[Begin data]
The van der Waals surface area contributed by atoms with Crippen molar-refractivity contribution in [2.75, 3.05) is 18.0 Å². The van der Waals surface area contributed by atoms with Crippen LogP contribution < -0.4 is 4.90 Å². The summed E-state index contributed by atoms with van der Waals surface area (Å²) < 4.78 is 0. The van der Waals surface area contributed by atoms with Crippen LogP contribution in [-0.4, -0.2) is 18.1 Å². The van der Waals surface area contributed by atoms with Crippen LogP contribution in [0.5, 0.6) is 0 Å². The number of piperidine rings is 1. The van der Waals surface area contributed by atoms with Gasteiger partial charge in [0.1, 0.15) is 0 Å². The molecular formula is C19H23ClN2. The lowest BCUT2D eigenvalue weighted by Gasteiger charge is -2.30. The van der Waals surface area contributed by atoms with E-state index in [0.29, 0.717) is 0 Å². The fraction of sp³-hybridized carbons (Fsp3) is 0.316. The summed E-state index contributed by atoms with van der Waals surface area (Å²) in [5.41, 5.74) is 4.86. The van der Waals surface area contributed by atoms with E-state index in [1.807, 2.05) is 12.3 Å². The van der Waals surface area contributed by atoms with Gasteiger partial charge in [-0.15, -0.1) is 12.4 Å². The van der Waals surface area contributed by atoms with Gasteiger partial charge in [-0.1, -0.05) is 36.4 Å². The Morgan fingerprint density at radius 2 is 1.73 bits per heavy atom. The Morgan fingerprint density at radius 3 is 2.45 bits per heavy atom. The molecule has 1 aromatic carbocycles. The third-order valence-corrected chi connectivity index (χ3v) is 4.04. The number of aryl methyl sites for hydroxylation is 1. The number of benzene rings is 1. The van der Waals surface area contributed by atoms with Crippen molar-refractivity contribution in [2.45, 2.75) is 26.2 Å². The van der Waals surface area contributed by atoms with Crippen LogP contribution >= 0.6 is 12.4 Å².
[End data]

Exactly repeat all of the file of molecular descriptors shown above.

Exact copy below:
The van der Waals surface area contributed by atoms with Crippen molar-refractivity contribution in [2.75, 3.05) is 18.0 Å². The van der Waals surface area contributed by atoms with Crippen LogP contribution < -0.4 is 4.90 Å². The summed E-state index contributed by atoms with van der Waals surface area (Å²) < 4.78 is 0. The van der Waals surface area contributed by atoms with Crippen LogP contribution in [-0.4, -0.2) is 18.1 Å². The van der Waals surface area contributed by atoms with Crippen LogP contribution in [0.5, 0.6) is 0 Å². The number of piperidine rings is 1. The van der Waals surface area contributed by atoms with Gasteiger partial charge in [0.1, 0.15) is 0 Å². The molecular formula is C19H23ClN2. The lowest BCUT2D eigenvalue weighted by Gasteiger charge is -2.30. The van der Waals surface area contributed by atoms with E-state index in [0.29, 0.717) is 0 Å². The fraction of sp³-hybridized carbons (Fsp3) is 0.316. The summed E-state index contributed by atoms with van der Waals surface area (Å²) in [5.41, 5.74) is 4.86. The van der Waals surface area contributed by atoms with E-state index in [1.807, 2.05) is 12.3 Å². The van der Waals surface area contributed by atoms with Gasteiger partial charge in [-0.15, -0.1) is 12.4 Å². The van der Waals surface area contributed by atoms with Gasteiger partial charge in [-0.1, -0.05) is 36.4 Å². The Morgan fingerprint density at radius 2 is 1.73 bits per heavy atom. The Morgan fingerprint density at radius 3 is 2.45 bits per heavy atom. The molecule has 1 aromatic carbocycles. The third-order valence-corrected chi connectivity index (χ3v) is 4.04. The number of aryl methyl sites for hydroxylation is 1. The number of benzene rings is 1. The van der Waals surface area contributed by atoms with Crippen molar-refractivity contribution in [2.45, 2.75) is 26.2 Å². The van der Waals surface area contributed by atoms with Crippen LogP contribution >= 0.6 is 12.4 Å².